earlier paper [4].)
The table below shows the three items that scored the
highest and the three that scored the lowest at the time this
peer assessment was done. The score indicates the
percentage of all ratings of all students who achieved that
outcome. While the items at the top of the list suggest that
students complete their individual tasks well, those at the
bottom suggest that students are challenged when it comes to
collaboration skills. They tend not to help one another or to
ask for help when they needed it, and they often fail to
communicate with each other when required. The academic
environment that has long encouraged students to work
independently, and not to cheat by asking for help or
sharing answers with another student, might be partially
responsible for this tendency. Whatever the reason, students
need to develop these collaboration skills in order to become
effective team members
The following sections describe an approach we
developed using Yahoo/Google groups and other freely
available tools to encourage or, more precisely, demand,
greater student collaboration. This approach has proven to
have promise in improving students’ abilities with respect to
collaboration. Additionally, it facilitates the assessment of
these skills.
TABLE
ACHIEVEMENT OF TEAMWORK SKILLS
Teamwork Attribute
Percent
Achieved
Demonstrate an ability to do
research and gather information
96.3%
Generally tried to listen to views
and opinions of others
86.4%
Generally complete individual
assignments on time
84.1%
. . .
Communicate clearly with other
team members
68.1%
Help others on the team
66.4%
Ask for help from others on the
team
63.9%
CHALLENGES IN INTRODUCING TEAMWORK INTO
REGULAR CLASSES
We maintain that teamwork should be used not just in
capstone classes, but in any class involving analysis, design,
implementation, and testing. In industry, teamwork is the
norm; most engineers must adapt to working as members of
a team. In contrast, college students often prefer working
alone rather than in a team. Students view team projects as
risky assignments, where the individual has little control
over the final outcome, leading to potentially lower grades.
Our observation is that there are good reasons for this
concern. We have observed team projects degrade to
anarchy, devoid of plans and schedules. In some teams, a
small subgroup emerges that does most of the work.
Disorganized, non-functioning teams have a tendency to fail
simply by floating, producing no work products. When the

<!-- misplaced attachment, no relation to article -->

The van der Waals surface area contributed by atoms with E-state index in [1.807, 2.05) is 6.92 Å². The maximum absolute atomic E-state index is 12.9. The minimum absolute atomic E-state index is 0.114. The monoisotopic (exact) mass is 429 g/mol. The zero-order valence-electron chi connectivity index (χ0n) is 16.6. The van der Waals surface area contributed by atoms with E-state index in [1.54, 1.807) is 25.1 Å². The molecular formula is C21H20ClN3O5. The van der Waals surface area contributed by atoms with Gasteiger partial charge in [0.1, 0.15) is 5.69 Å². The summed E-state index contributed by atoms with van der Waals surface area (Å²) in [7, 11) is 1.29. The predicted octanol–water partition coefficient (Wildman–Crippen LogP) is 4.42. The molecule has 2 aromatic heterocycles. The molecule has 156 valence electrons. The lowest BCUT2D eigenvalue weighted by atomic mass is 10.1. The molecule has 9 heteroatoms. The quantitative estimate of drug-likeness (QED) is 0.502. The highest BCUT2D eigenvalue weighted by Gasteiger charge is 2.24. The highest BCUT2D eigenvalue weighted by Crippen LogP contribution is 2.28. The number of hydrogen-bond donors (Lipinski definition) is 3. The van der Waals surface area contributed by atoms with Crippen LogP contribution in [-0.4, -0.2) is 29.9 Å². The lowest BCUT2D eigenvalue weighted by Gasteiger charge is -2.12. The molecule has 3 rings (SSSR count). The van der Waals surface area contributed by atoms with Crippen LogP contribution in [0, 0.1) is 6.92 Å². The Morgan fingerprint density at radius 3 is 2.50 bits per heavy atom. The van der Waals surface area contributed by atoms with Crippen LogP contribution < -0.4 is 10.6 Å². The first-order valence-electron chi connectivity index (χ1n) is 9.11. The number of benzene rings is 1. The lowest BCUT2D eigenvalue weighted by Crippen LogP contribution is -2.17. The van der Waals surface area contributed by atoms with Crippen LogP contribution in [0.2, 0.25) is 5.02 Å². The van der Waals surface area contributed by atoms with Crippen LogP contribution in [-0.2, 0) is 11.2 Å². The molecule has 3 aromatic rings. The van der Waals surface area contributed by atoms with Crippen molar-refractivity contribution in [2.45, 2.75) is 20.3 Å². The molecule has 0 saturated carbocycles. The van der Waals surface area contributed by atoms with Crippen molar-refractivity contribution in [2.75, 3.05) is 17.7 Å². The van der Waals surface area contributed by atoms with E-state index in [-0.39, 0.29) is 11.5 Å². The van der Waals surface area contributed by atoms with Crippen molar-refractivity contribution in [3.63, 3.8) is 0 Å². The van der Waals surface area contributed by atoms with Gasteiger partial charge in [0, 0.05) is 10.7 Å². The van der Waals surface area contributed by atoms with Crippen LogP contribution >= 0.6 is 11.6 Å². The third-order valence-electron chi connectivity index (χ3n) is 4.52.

due date looms, faltering projects exhibit a tendency to form
tiger teams that work long hours over days and weekends in
an attempt to produce some marginally acceptable work
products to salvage the project. Students do not learn team
collaboration skills in any of the cases described above.
From the faculty perspective, introducing team projects
in a lecture-discussion class can appear to be a daunting
prospect. Teaching principles of teamwork in a class
discussion is easy. On the other hand, managing multiple
teams of students actually engaged in different projects
could be overwhelming. Giving quizzes or assigning term
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papers seem far more attractive than managing teamwork
assignments.
SUCCESS FACTORS FOR SUCCESSFUL TEAMWORK
Over the years we have found that there are certain key
factors that are important for achieving student success in
team projects. These are:
1. Agile, self-organizing teams.
2. Well defined project objectives.
3. Cohesive teams.
4. Project asset library.
5. Team communication.
6. Project planning, execution, and tracking.
7. Engaging all members of the team.
8. Avoiding ceremony.
AGILE, SELF-ORGANIZING TEAMS
Our experience is that a process framework based on the
agile development practices works best in the classroom
environment [5]. It is very difficult for a single faculty
member to manage five or six teams. Therefore, it is
essential to encourage teams to follow the agile principles
and be self organizing, self managing and self motivated for
success.
In keeping with the Agile philosophy each team takes
total responsibility for both developing the project work
products and for managing the development process.
We deviate somewhat from the rigid Agile Manifesto
[6] in two important ways. First, we do not overemphasize
the role of working code. We consider the various analysis,
design and test work products as legitimate deliverables.
Examples of such work products are: use-case models, static
models (class/object diagrams), dynamic models (sequence
diagrams), and test descriptions. Second, we require the
teams to use a modern CASE tool to capture all work
products, rather than using a collection of ad-hoc tools or
producing hand drawn artifacts.
WELL DEFINED PROJECT OBJECTIVES
We have found that a set of well defined project objectives is